Major breakthrough in male infertility at Queens University
Saves heartbreak, time and money for millions of couples
By: EVELYN TIERNAN | Published Tuesday, June 7, 2011, 7:34 AM | Updated Tuesday, June 7, 2011, 1:31 PM
A new breakthrough in male fertility testing has been developed at Queens University in Belfast.
This is good news for millions of couples who can now know in advance which fertility treatment is most likely to work for them.
SpermComet provides unique information by measuring damaged DNA in individual sperm to predict the success of infertility treatments and fast-track couples to the treatment most likely to succeed, reports UTV
This break-through test is said to cut down waiting times and heartache, and improve the chances of conception. This new test provides unique information that no other test offers.
Professor Sheena Lewis, who leads the Reproductive Medicine research group at Queen's and has spent more than a decade researching the test, says in the utv report, "One in six couples has difficulty in having a family. In 40% of cases, the problems are related to the man".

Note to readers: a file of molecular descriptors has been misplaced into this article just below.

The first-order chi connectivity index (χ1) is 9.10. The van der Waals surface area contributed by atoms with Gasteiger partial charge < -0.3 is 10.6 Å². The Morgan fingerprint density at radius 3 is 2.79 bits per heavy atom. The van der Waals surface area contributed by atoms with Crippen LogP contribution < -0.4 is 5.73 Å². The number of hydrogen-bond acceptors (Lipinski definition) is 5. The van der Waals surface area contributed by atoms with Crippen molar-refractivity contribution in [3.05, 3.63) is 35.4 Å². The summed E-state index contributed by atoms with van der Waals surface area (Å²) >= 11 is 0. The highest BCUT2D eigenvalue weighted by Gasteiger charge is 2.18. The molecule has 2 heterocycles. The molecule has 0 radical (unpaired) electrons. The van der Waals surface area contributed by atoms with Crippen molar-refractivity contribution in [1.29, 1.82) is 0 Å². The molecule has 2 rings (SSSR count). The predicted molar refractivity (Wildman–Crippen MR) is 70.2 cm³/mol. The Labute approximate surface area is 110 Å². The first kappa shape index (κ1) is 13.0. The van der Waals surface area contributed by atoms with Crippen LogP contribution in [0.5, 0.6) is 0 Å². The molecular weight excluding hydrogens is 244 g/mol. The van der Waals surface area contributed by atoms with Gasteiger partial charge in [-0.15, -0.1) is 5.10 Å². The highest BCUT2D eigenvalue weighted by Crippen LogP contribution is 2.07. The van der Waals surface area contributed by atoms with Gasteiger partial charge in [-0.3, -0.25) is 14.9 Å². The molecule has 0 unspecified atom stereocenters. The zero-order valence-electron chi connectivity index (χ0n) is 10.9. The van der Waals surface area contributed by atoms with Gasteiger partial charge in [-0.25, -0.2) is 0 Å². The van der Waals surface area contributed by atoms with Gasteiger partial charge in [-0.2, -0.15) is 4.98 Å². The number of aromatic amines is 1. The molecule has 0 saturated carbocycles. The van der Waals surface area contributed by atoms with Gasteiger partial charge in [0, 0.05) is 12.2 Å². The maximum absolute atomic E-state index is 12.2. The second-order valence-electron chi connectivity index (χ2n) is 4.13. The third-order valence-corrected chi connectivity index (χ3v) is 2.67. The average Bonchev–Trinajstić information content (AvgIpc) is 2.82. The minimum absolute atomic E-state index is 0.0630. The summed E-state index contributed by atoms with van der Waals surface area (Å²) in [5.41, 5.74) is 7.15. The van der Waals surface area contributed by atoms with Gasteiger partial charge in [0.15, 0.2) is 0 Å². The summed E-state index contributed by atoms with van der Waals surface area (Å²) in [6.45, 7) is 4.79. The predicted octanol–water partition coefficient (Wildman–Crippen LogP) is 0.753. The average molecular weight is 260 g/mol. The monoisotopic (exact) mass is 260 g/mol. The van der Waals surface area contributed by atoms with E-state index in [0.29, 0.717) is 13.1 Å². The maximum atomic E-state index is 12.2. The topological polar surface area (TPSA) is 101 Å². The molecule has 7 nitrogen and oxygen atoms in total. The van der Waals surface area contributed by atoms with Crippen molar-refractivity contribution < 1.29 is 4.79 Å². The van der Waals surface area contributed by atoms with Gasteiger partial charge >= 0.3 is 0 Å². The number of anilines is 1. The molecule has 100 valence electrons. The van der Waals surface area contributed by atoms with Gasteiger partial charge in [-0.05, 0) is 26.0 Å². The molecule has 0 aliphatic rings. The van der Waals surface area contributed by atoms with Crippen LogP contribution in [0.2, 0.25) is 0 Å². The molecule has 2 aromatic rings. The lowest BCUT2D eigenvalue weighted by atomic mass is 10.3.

"Until now, there have been few accurate ways of measuring a man's fertility. Traditionally, the diagnosis of male infertility has relied on semen analysis. This provides the basic information on which fertility specialists base their initial diagnosis. However, its clinical value in predicting male fertility or success with infertility treatment is limited, particularly if the semen analysis results are normal".
Prof. Sheena Lewis also says about the new test, "The SpermComet test is so called because it looks just like a comet in the sky. The head of the 'comet' is undamaged DNA and the tail is damaged DNA. From the tail of the comet we can measure exactly the amount of damaged DNA in each individual sperm."
Adding, "Good quality sperm DNA is closely associated with getting pregnant and having a healthy baby, and the SpermComet Test is the most sensitive test available for sperm DNA testing."
The test is already available through a number of fertility clinics in Glasgow, Dublin and Galway.